The Government has decided to rationalise its defence structure administratively and to review critically all procurement programs. We now have a 5-year weapon buying program being drawn up. When it is presented it will represent the Government's and its defence advisers' priorities in terms of the defence of Australia and not outmoded myths that haunt honourable members opposite.

In foreign policy and defence policy in the 1970s and 1980s Australia must satisfy at least 3 criteria. Firstly, it must satisfy national security. Secondly, it must allow Australia to satisfy other national objectives such as welfare and quantitative advancement of our national life. Thirdly, it should allow us to contribute to humane purposes beyond Australia. But let us look at national security. I want to make the point very clearly that we are not necessarily better defended if we buy equipment immediately without any thought for the future. We have bought so much equipment already that has been made measurably obsolete - for example, the Red Eye missiles. Other countries such as Canada and Sweden, which do think their defence situations through, are not thinking of making the mistakes that the Opposition would have us make.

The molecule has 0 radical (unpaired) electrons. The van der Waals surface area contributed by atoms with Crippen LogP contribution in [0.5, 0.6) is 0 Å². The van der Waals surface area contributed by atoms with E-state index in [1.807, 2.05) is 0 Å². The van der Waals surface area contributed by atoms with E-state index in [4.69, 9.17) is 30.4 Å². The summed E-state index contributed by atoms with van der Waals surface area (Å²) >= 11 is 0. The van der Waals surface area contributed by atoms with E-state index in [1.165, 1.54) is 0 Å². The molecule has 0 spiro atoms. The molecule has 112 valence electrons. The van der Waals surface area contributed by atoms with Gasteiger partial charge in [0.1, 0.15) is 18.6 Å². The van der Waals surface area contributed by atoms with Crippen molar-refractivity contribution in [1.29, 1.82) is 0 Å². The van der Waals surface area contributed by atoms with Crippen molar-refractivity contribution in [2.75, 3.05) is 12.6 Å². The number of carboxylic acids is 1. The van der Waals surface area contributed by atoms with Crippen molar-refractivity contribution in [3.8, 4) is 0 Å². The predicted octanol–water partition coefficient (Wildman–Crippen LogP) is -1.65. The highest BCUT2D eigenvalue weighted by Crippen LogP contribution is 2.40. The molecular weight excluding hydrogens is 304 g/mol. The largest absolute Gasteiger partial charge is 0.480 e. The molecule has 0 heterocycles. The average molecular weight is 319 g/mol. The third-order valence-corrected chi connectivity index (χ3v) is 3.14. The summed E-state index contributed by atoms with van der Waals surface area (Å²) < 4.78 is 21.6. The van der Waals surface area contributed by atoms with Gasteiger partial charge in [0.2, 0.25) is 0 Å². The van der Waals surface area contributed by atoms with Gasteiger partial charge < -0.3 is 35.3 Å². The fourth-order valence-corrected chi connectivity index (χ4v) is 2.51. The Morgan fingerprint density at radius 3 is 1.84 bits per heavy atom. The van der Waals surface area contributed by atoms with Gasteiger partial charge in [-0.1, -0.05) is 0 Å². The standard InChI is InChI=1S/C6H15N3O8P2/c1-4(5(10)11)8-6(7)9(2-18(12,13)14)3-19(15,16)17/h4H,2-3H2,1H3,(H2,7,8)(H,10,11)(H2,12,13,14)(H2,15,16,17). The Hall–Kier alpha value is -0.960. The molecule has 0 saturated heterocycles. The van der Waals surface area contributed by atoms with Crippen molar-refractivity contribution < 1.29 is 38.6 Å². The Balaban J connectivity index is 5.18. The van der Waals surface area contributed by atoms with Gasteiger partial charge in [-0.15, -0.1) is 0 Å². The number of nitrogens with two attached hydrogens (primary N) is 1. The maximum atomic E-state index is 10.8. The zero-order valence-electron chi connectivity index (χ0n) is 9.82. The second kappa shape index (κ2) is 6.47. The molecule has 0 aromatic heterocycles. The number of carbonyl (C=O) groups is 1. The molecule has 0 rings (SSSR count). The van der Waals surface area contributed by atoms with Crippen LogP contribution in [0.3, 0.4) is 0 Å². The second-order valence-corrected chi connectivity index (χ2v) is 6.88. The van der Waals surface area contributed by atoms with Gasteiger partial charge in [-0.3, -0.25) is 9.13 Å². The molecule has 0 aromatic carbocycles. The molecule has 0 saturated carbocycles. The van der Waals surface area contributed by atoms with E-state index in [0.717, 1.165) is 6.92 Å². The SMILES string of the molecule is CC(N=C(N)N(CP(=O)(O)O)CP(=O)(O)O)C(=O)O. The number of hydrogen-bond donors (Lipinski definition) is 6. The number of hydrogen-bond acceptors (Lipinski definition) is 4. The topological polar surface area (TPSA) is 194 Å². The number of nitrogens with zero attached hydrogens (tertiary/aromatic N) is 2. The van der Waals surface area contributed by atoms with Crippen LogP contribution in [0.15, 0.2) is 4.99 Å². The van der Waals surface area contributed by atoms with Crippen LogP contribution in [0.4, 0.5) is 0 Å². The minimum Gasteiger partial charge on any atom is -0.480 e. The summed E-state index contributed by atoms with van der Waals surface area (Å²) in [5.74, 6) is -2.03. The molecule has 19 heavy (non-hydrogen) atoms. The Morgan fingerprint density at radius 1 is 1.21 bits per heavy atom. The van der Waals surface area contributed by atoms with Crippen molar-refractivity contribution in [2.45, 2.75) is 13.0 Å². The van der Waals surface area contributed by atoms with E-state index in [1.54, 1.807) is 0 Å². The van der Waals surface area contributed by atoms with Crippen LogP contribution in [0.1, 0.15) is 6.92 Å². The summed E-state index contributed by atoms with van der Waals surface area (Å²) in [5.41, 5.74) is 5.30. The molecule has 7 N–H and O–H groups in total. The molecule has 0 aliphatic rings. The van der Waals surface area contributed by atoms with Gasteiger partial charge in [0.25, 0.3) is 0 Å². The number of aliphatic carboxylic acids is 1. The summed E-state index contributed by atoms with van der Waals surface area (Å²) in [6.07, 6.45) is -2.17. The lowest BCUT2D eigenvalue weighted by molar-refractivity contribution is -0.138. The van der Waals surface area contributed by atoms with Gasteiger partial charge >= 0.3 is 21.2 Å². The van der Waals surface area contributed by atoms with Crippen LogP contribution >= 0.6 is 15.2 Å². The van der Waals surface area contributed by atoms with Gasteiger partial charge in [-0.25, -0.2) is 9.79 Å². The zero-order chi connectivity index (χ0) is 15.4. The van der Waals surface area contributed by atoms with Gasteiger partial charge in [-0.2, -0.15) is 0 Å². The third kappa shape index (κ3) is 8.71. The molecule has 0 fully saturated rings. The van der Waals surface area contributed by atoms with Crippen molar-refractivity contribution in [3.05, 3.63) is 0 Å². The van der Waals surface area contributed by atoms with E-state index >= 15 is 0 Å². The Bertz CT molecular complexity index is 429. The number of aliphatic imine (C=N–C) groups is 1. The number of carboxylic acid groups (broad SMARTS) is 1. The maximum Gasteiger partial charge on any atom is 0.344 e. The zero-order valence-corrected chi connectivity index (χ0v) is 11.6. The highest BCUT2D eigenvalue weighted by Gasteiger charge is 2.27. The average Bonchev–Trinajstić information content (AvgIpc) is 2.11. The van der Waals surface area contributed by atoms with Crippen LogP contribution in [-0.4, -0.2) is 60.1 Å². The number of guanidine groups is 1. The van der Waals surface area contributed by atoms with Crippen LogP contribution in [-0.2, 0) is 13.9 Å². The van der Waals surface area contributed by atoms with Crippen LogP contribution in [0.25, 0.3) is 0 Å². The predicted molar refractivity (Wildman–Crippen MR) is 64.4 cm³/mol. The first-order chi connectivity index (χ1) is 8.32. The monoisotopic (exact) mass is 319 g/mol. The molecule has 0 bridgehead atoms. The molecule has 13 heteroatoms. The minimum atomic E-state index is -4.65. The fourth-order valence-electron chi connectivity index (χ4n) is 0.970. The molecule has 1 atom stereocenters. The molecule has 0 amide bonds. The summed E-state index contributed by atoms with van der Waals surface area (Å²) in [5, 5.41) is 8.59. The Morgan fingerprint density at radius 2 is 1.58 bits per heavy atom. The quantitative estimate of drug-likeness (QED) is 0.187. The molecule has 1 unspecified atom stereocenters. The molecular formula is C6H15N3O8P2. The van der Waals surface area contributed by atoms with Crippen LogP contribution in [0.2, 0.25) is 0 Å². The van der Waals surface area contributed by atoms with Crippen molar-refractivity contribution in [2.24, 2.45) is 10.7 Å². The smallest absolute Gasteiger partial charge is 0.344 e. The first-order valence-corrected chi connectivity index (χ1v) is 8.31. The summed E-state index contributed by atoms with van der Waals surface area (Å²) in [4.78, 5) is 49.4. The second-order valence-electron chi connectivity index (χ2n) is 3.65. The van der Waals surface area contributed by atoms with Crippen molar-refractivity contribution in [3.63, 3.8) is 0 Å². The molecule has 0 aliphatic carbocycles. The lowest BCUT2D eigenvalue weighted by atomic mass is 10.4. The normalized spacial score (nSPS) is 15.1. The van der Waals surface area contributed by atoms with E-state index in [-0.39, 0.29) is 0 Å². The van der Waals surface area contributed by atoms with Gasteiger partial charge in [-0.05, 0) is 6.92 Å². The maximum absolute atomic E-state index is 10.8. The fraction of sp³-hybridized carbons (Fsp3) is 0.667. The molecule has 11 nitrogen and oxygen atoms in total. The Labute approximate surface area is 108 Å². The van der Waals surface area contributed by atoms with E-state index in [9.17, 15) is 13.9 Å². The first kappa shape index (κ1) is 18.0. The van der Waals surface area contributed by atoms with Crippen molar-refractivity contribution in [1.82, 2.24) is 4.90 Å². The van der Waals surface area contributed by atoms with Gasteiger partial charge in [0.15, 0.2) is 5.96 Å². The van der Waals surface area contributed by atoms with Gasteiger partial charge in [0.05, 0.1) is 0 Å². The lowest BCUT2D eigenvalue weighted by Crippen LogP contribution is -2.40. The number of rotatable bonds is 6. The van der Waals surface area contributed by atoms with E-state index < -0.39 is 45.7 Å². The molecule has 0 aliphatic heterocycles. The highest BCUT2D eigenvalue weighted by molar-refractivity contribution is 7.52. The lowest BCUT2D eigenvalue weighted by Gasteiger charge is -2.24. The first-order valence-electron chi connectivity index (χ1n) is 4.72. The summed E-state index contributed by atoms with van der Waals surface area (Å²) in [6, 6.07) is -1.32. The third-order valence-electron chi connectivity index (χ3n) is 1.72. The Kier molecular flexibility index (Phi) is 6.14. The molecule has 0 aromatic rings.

There have been a lot of words about morale. Admiral V. A. T. Smith said in relation to morale that the answer lies in providing sophisticated techniques and in some broadening of military activity into the community help field. I do not think there is any difference between this peacetime role and that of any other peacetime period. I believe that we can accept the passive role over a long period, and there would be nothing new in this. Admiral Smith went on to state that even in the Vietnam commitment we had only a small proportion of our forces committed to the field. We do face a morale situation in the Army, mainly because this high level of skill and expertise developed in Vietnam cannot be preserved for any great length of time. I do not think we should apologise for not having the Army at. present committed to war. What we have done in our first defence budget is spend more on salaries and on housing, and this was long overdue. The previous Government would not even bring in the Defence Forces retirement benefits scheme.